>>884833 I shouldn't be telling anyone this but here it goes when I worked at mcd's the real secret, the real way to get the taste you're looking for, is to dip your balls into it, you can't just dip em in real quick though, first, you have to let your balls get some flavor for a few days, it's better in summer time, just don't wash your balls. Then you have to dip em' in there real good, and mix the sauce around with your balls. You want to be careful not to get any dick in there, that's just nasty.
>>884819 This is just a one time build, so price isn't very critical.
I was thinking about taking the compressor pump and radiator (evaporator, condenser) from an old fridge, and run a thermostat with an arduino. But i don't know what isolaton to use, how to manage drainage of water, where to put evaporator radiator and what compressor gas too use. And i don't know how to solder everything together with the compressor gas inside the pipes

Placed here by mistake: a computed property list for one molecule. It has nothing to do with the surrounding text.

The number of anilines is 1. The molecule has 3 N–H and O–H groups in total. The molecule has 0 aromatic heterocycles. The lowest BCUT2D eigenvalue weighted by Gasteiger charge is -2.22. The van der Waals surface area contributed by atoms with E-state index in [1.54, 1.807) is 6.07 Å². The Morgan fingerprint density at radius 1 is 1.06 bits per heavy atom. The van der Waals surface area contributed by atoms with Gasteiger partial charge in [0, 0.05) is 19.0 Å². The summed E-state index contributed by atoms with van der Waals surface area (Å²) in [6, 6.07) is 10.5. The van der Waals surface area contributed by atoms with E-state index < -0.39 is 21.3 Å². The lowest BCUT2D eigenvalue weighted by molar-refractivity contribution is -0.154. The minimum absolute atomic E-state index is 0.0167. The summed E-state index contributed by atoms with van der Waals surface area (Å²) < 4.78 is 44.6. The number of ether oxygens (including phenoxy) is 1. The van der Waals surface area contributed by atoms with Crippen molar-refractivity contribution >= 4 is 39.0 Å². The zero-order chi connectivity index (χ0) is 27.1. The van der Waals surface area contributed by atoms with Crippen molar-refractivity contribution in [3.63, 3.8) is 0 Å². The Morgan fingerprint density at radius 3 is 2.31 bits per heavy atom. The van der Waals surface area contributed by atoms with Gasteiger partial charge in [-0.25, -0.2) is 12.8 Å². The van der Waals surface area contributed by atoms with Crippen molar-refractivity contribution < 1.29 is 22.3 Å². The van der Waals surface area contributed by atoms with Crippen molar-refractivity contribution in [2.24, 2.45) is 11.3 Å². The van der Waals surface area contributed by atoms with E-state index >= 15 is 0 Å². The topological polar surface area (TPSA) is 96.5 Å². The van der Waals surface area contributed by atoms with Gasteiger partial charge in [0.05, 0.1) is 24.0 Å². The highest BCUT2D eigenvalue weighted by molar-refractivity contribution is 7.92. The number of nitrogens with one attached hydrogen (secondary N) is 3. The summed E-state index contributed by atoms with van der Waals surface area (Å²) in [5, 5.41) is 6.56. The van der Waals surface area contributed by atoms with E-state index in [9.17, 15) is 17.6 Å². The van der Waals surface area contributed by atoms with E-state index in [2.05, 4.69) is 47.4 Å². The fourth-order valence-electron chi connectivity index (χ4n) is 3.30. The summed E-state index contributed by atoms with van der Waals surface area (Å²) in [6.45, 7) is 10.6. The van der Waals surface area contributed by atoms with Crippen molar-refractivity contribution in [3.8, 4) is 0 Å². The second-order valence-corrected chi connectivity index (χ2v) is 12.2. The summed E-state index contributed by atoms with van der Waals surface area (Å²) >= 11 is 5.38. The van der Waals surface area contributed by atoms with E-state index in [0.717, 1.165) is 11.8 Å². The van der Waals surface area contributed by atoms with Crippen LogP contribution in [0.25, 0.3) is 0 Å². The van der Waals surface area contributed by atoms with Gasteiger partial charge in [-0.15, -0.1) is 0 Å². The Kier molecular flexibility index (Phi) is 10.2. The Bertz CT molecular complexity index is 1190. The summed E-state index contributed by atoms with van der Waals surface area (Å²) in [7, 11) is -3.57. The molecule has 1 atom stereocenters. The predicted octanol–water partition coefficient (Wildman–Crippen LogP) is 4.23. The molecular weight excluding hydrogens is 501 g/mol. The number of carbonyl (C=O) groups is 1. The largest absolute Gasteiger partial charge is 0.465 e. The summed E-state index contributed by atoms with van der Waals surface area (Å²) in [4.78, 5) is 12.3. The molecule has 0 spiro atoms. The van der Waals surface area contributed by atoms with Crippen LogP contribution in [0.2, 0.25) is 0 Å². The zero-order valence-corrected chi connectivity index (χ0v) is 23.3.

I'm thinking on the need of a bandsaw, do you think it viable to cut 200x120x2600mm logs of oak into smaller chunks, glue them, then make 30mm boards out of them ?
Long story: I've for the moment used a few plain wood on my projects. Mostly plywood, MDF and isorel. I was recently trying to get hands on some birch and poppler plywoods for a prioject. It's kinda impossible to get some. So thinking about getting a bandsaw to cut them is nice.. I've seen some Metabo tools at afordable pricings. Can a 300$ bandsaw eat 9 feet logs easily or is it just useless to think about it ? Is this budget too low for a descent work ?
Thinking about going for plain wood is a natural step into woodworking and a bandsaw is a necessary tool for me now, If I want to craft better tables top and so on... I'm open to your advises.